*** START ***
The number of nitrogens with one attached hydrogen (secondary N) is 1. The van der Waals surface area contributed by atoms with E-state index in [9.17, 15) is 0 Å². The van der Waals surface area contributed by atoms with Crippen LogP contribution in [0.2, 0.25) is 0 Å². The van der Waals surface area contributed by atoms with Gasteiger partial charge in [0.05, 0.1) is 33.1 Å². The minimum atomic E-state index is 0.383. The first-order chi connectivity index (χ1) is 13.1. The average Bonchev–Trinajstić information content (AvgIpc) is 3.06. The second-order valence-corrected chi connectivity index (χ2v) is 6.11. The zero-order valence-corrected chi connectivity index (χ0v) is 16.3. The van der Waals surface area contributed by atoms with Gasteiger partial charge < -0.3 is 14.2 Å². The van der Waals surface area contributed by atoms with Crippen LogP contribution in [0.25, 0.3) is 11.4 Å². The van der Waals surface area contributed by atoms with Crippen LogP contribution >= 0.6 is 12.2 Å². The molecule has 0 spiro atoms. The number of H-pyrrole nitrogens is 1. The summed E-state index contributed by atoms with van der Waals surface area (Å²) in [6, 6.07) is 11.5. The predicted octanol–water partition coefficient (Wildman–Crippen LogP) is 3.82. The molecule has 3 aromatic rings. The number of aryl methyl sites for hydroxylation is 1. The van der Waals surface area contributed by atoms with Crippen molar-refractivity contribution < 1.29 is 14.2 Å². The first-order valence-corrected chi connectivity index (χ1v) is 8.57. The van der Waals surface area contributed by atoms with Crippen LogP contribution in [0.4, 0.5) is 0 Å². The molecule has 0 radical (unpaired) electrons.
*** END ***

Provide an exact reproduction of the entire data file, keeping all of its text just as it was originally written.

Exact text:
The number of nitrogens with one attached hydrogen (secondary N) is 1. The van der Waals surface area contributed by atoms with E-state index in [9.17, 15) is 0 Å². The van der Waals surface area contributed by atoms with Crippen LogP contribution in [0.2, 0.25) is 0 Å². The van der Waals surface area contributed by atoms with Gasteiger partial charge in [0.05, 0.1) is 33.1 Å². The minimum atomic E-state index is 0.383. The first-order chi connectivity index (χ1) is 13.1. The average Bonchev–Trinajstić information content (AvgIpc) is 3.06. The second-order valence-corrected chi connectivity index (χ2v) is 6.11. The zero-order valence-corrected chi connectivity index (χ0v) is 16.3. The van der Waals surface area contributed by atoms with Gasteiger partial charge < -0.3 is 14.2 Å². The van der Waals surface area contributed by atoms with Crippen LogP contribution in [0.25, 0.3) is 11.4 Å². The van der Waals surface area contributed by atoms with Crippen LogP contribution >= 0.6 is 12.2 Å². The molecule has 0 spiro atoms. The number of H-pyrrole nitrogens is 1. The summed E-state index contributed by atoms with van der Waals surface area (Å²) in [6, 6.07) is 11.5. The predicted octanol–water partition coefficient (Wildman–Crippen LogP) is 3.82. The molecule has 3 aromatic rings. The number of aryl methyl sites for hydroxylation is 1. The van der Waals surface area contributed by atoms with Crippen molar-refractivity contribution < 1.29 is 14.2 Å². The first-order valence-corrected chi connectivity index (χ1v) is 8.57. The van der Waals surface area contributed by atoms with Crippen LogP contribution in [0.4, 0.5) is 0 Å². The molecule has 0 radical (unpaired) electrons.